Consider man while in the state of sleep; it is evident that all his parts and members are at a standstill, are functionless. His eye does not see, his ear does not hear, his feet and hands are motionless; but, nevertheless, he does see in the world of dreams, he does hear, he speaks, he walks, he may even fly in an airplane. Therefore, it becomes evident that though the body be dead, yet the spirit is alive and permanent. Nay, the perceptions may be keener when man’s body is asleep, the flight may be higher, the hearing may be more acute; all the functions are there, and yet the body is at a standstill. Hence, it is proof that there is a spirit in the man, and in this spirit there is no distinction as to whether the body be asleep or absolutely dead and dependent.
(‘Abdu’l-Bahá, The Promulgation of Universal Peace, p. 242)
In the time of sleep this body is as though dead; it does not see nor hear, it does not feel, it has no consciousness, no perception: that is to say, the powers of man have become inactive, but the spirit lives and subsists. Nay, its penetration is increased, its flight is higher, and its intelligence is greater.
(‘Abdu’l-Bahá, Bahá’í World Faith, p. 327)
Many times when Shoghi Effendi was intensely distressed, I saw him go to bed, refusing to eat or drink, refusing to talk, rolled under his covers, unable to do anything but agonize, like someone beaten to the ground by heavy rain; this condition sometimes lasted for days, until forces within himself would adjust the balance and set him on his feet again. He would be lost in a world of his own where no one could follow.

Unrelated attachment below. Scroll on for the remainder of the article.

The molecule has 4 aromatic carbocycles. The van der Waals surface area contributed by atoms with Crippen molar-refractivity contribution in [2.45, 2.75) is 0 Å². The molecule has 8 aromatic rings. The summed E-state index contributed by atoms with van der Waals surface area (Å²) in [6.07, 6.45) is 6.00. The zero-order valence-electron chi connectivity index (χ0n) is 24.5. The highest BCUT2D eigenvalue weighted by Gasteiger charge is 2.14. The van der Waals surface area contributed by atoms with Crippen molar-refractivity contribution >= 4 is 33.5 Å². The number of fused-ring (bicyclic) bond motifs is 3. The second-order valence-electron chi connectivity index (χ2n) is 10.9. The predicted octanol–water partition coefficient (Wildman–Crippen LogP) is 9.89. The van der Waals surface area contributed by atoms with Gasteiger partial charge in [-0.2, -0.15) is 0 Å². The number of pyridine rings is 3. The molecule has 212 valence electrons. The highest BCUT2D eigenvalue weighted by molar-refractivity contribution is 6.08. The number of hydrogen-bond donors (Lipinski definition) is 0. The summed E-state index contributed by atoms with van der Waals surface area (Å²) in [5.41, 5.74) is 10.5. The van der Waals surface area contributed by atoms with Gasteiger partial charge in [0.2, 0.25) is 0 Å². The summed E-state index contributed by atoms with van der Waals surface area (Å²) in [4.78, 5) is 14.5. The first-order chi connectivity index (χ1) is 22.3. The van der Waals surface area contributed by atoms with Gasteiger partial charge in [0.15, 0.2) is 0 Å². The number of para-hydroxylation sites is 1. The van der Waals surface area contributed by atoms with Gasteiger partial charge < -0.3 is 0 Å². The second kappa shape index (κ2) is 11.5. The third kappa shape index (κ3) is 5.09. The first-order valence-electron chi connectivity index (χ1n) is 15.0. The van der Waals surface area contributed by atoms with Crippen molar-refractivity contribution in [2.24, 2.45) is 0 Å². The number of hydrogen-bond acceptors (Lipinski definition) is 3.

(Rúhíyyih Rabbani, The Priceless Pearl, p. 45).
Must forget his own selfish conditions that he may thus arise to the station of sacrifice. It should be to such a degree that if he sleep, it should not be for pleasure, but to rest the body in order to do better, to speak better, to explain more beautifully, to serve the servants of God and to prove the truths. When he remains awake, he should seek to be attentive, serve the Cause of God and sacrifice his own stations for those of God. When he attains to this station, the confirmations of the Holy Spirit will surely reach him, and man with this power can withstand all who inhabit the earth.
(‘Abdu’l-Bahá, Bahá’í World Faith, p. 384)
O Son of Man! Many a day hath passed over thee whilst thou hast busied thyself with thy fancies and idle imaginings. How long art thou to slumber on thy bed? Lift up thy head from slumber, for the Sun hath risen to the zenith, haply it may shine upon thee with the light of beauty.
(Bahá’u’lláh, Hidden Words, Arabic 62).
O Son of Man! Ponder and reflect. Is it thy wish to die upon thy bed, or to shed thy life-blood on the dust, a martyr in My path, and so become the manifestation of My command and the revealer of My light in the highest paradise? Judge thou aright, O servant!
(Bahá’u’lláh, Hidden Words, Arabic 46).
… Our body is like the cage, and the spirit is like the bird. We see that without the cage this bird flies in the world of sleep; therefore, if the cage becomes broken, the bird will continue to exist: its feelings will be even more powerful, its perception greater, and its happiness increased. In truth, from hell it reaches a paradise of delights, because for the thankful birds there is no paradise greater than freedom from the cage.
(‘Abdu’l-Bahá, Bahá’í World Faith, p. 327).
Regarding your question: there are very few people who can get along without eight hours sleep. If you are not one of those, you should protect your health by sleeping enough. The Guardian himself finds that it impairs his working capacity if he does not try and get a minimum of seven or eight hours.
(Shoghi Effendi, Compilation of Compilations, V I, p. 459-488)
What result is forthcoming from material rest, tranquillity, luxury and attachment to this corporeal world! It is evident that the man who pursues these things will in the end become afflicted with regret and loss.
(‘Abdu’l-Bahá, Tablets of the Divine Plan, p. 42)